But I think that one of the main things about the picture is that the man projected for professional or ego reasons. He was just there, no persona out front. Greg saw this and left it as it was.

And things came gloriously together.

So if you think you have to have everything under control to make a good photograph, well, it helps. But when your plans fall apart things that are uncontrollable and complex and unpredictable, wonderful stuff can start to happen. And the very unpredictability can bring us to a state of hyperawareness (at the same time that we might be wanting to bang our head against the wall). And in this state we can do work that better than anything we had in mind. It’s something to pray for.

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    Who is that on cover of Greg Heisler's book? Luís Saría, that's who. - Journal - Sean Kernan: creativity...and photography
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    Who is that on cover of Greg Heisler's book? Luís Saría, that's who. - Journal - Sean Kernan: creativity...and photography
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    Who is that on cover of Greg Heisler's book? Luís Saría, that's who. - Journal - Sean Kernan: creativity...and photography
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    Who is that on cover of Greg Heisler's book? Luís Saría, that's who. - Journal - Sean Kernan: creativity...and photography
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    Who is that on cover of Greg Heisler's book? Luís Saría, that's who. - Journal - Sean Kernan: creativity...and photography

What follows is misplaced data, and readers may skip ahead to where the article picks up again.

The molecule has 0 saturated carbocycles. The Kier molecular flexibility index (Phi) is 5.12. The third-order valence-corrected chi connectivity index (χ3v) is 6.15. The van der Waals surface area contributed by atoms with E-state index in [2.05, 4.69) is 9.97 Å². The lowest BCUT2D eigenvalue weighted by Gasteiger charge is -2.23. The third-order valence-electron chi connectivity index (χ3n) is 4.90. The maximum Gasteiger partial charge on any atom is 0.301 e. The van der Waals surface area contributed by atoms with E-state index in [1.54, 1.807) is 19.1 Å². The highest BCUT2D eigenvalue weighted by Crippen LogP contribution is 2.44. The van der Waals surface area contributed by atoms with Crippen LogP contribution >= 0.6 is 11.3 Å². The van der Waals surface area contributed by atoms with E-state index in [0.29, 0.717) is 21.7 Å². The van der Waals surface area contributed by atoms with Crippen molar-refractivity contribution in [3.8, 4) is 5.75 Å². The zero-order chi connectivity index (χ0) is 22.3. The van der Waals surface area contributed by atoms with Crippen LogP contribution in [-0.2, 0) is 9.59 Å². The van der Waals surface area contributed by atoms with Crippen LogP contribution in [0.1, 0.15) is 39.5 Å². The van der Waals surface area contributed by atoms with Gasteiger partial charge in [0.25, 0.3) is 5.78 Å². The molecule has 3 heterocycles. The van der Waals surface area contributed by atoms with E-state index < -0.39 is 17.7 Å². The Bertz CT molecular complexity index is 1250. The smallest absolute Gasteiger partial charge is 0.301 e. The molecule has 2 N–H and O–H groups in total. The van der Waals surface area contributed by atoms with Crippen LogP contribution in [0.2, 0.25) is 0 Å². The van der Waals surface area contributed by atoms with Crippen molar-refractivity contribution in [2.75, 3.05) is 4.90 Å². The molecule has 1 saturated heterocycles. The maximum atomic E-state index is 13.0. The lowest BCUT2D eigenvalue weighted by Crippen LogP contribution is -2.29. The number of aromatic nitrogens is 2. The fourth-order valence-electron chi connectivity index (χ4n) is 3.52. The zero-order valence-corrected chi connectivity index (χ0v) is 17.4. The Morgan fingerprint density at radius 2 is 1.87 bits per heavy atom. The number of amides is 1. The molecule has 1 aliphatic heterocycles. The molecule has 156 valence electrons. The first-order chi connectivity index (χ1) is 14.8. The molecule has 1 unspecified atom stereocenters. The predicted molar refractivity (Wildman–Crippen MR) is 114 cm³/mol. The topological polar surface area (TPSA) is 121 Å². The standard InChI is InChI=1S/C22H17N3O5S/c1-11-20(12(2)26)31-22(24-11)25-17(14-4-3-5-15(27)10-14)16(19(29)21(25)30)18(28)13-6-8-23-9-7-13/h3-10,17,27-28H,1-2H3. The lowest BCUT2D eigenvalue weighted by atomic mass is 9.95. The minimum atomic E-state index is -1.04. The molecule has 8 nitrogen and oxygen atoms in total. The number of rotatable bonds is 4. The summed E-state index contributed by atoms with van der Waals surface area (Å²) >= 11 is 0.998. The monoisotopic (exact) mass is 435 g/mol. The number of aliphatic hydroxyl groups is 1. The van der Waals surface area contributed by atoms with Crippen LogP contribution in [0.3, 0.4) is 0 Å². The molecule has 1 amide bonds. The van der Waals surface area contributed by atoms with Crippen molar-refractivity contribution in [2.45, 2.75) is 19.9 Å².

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    Who is that on cover of Greg Heisler's book? Luís Saría, that's who. - Journal - Sean Kernan: creativity...and photography
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    Who is that on cover of Greg Heisler's book? Luís Saría, that's who. - Journal - Sean Kernan: creativity...and photography
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    Who is that on cover of Greg Heisler's book? Luís Saría, that's who. - Journal - Sean Kernan: creativity...and photography
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    Who is that on cover of Greg Heisler's book? Luís Saría, that's who. - Journal - Sean Kernan: creativity...and photography
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    Who is that on cover of Greg Heisler's book? Luís Saría, that's who. - Journal - Sean Kernan: creativity...and photography
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    Who is that on cover of Greg Heisler's book? Luís Saría, that's who. - Journal - Sean Kernan: creativity...and photography
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    Who is that on cover of Greg Heisler's book? Luís Saría, that's who. - Journal - Sean Kernan: creativity...and photography
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    Who is that on cover of Greg Heisler's book? Luís Saría, that's who. - Journal - Sean Kernan: creativity...and photography
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Reader Comments (1)

nice piece, as usual.

you write:

But I think that one of the main things about the picture is that the man projected for professional or ego reasons. He was just there, no persona out front. Greg saw this and left it as it was.


Did you mean to say that he projected NOT for professional or ego reasons?

That would make more sense to me in the context of your piece.

November 14, 2013 | Unregistered Commenterdh